India starts peppering its power sector with policy reforms to stimulate investments
"If people can pay, there's a way" is India's new market mantra.
The energy sector in India has seen a transformational change with progressive policy-level changes and effective implementation of directives. These changes promise enormous opportunities for various stakeholders and market players.
However, deep thinking on various aspects of policy and regulatory interventions and their long-term implications will help in taking informed decisions and contribute in developing the sector.
"Energy is one of the key enablers for the country’s economic development," remarks PwC Power & Utilities partner Yogesh Daruka. "With the certainty in policy-level interventions, the economy is bound to propagate and the demand for energy will inevitably surge."
Other than economic growth, human developmental aspects like poverty reduction, employment generation are also considerably dependent on secure energy supply. It has been noted that the power sector is a major consumer of energy and it has a significant impact on economic developments and social welfare. Per-capita electricity consumption of the country has now crossed 1,000 kilowatt-hour (kWh), but still, it is far below the average global consumption.
Stimulating the energy sector
Despite the efforts to generate more electrical energy by using multiple energy sources, the country has recorded a shortage of 3.6% of demand in FY15, according to PwC research. As per the Central Electricity Authority’s (CEA) Load Generation Balance Report 2015-16, in spite of the expected capacity addition of 20 GW, the country will probably experience energy shortage.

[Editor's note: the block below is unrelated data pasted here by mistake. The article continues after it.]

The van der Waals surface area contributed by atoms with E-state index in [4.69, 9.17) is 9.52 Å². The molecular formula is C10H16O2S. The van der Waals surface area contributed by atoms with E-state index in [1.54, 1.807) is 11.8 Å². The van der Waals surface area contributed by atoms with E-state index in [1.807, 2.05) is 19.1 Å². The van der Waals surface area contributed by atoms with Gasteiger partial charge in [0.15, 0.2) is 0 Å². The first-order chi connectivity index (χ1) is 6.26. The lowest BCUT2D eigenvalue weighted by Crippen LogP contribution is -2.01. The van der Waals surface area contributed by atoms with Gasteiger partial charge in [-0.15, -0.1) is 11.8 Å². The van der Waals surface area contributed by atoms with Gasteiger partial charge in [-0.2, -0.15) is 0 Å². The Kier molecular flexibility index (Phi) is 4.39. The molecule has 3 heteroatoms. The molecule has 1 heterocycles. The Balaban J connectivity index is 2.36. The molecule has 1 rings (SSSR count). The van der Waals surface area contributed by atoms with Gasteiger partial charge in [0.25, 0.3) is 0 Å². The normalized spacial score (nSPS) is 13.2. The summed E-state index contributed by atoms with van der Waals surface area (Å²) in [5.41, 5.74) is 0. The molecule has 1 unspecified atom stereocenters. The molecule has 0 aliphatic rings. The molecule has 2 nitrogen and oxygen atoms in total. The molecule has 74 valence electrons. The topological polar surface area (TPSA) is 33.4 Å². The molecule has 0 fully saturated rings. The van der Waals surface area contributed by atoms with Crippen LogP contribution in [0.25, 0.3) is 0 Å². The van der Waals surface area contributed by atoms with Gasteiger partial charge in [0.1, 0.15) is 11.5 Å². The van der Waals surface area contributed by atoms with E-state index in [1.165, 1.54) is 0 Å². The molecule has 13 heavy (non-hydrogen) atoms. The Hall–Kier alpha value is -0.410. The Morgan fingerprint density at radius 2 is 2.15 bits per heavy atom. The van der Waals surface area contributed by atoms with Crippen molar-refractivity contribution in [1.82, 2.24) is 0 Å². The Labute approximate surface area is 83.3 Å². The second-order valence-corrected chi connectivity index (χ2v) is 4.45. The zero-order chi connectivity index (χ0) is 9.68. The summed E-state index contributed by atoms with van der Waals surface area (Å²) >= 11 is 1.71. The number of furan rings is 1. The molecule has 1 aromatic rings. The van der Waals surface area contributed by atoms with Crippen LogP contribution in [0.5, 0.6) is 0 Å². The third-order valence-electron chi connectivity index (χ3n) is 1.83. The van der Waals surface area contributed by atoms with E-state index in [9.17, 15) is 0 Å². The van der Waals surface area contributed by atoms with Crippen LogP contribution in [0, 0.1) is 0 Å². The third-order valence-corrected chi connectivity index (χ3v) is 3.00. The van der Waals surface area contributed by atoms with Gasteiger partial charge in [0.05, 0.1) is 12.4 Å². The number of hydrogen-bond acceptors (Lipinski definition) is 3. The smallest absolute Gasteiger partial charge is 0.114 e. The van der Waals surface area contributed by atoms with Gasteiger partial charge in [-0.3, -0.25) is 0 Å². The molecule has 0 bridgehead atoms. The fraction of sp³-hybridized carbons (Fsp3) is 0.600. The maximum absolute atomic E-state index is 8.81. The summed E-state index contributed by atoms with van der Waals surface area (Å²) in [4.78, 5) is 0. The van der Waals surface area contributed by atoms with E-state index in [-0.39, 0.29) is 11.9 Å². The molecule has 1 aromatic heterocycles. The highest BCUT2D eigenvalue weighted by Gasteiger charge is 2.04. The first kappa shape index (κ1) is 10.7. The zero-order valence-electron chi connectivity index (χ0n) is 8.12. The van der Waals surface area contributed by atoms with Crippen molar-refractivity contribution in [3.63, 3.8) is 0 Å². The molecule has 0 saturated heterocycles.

India's government has been supportive to growth in the power sector, however. It has de-licensed the electrical machinery industry and also allowed 100% foreign direct investment (FDI) in the sector. Total FDI inflows in the power sector touched US$ 9.7 billion during the period April 2000 to May 2015.
Further, Daruka notes that in the recent past, policymakers have initiated multiple steps towards improving the power sector output and benefit consumers. These include the proposed amendment to the Electricity Act, round-the-clock power supply, the Coal Mines Special Provision Ordinance, coal auction and allocation, auction of natural gas, Integrated Power Development Scheme, Deendayal Upadhyaya Gram Jyoti Yojana, aggressive renewable energy generation targets and massive transmission connectivity plans.
"Proposed provisions and interventions will modify the energy sourcing mix, secure fuel for power generation, bring efficiency and competition in the sector, enhance clean energy generation, increase power supply to households, strengthen the grid, generate business and employment opportunities," says Daruka. "This will impact electricity tariffs, operations of utility, and environmental conditions, and increase accountability of stakeholders and consumers."
Huge power generation capacity
The India Brand Equity Foundation notes that India has the fifth largest power generation capacity in the world. Installed capacity stood at 272.5 gigawatts (GW), as of FY15. Thermal power, the largest component, was 189.3 GW, followed by hydro 41.6 GW, renewable energy 35.8 GW and nuclear 5.8 GW. India’s total power generation capacity has increased at a Compound Annual Growth Rate (CAGR) of 9.4% over FY09–15.
India is the third largest producer of electricity in the world. In FY15, India generated 1,048.7 terawatt-hours (TWh) of electricity. Over FY10–15, electricity production expanded at a CAGR of 6.3%. As per the 12th Five Year Plan, India is targeting a total of 88.5 GW of power capacity addition by 2017, of which, 72.3 GW constitutes thermal power, 10.8 GW hydro and 5.3 GW nuclear. Renewable energy is fast emerging as a major source of power in India.
Wind energy is the largest source of renewable energy in India. It accounts for an estimated 60% of total installed capacity (21.1GW). There are plans to double wind power generation capacity to 20GW by 2022. India has also raised the solar power generation capacity addition target by five times to 100GW by 2022.
With many bilateral nuclear agreements in place, India is expected to become a major hub for manufacturing nuclear reactors and associated components. Foreign participation in the development and financing of generation and transmission assets, engineering services, equipment supply and technology collaboration in nuclear and clean coal technologies is also expected to increase.